[Date Prev][Date Next][Thread Prev][Thread Next][Date Index][Thread Index][Subject Index][Author Index]
>What about the vertebrates that made it through? did they really sail
>right on by whatever happened as implied? Or did they scrape by by the
>skin on their teeth like the nannos did?
Stephen Gould's book about the Burgess shale (Wonderful Life) contains a
fantastic commentary on the nature of extinction. He likens an extinction
event to an evolutionary lottery, where little more than blind luck
determins whether a species survives or not. IMHO, I think that Mike's
last suggestion is the most sound. ASSUMING that the K-T extinction was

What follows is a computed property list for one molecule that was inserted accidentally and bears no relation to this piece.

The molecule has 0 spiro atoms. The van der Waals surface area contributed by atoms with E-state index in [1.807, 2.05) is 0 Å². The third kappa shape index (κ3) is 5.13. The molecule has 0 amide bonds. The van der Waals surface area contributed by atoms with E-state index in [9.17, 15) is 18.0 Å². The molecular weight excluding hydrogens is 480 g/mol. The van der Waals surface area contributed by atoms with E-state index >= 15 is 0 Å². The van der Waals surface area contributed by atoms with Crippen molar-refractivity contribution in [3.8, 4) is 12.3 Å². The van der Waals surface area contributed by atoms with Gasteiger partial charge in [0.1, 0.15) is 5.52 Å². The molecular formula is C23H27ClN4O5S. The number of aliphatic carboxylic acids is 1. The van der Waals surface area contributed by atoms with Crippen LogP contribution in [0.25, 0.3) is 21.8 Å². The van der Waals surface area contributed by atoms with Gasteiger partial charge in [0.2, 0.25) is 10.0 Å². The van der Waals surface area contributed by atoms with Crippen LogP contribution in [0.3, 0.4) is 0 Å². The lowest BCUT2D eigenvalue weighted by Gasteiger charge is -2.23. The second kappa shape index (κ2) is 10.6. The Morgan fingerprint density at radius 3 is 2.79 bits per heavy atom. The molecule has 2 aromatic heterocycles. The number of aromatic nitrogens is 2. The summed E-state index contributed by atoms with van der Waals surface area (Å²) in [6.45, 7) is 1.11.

really catastrophic (as I like to believe) than life would've been almost
impossible for, probably, every species.
I suppose that the smaller, land living exotherms may have had a better
chance of survival because their metabolisms require so much less energy
(and any endotherm would've had an impossible time because of their energy
needs); but to say that those that survived, did so unnaffected, would be a
gross error. What really needs to be done, is an extensive combing of late
K and early T sediments to attempt to get an idea of what the life
assemblage was at those times. I know that any result will probably have
margins of error that would be off the scale :-), but I sense that this
would be the most effective way of determining how severe life was at those
times. Good luck to anyone who tries this.
GEOLOGISTS ARE FUN TO BE WITH BECAUSE THEY'RE VERY GNIESS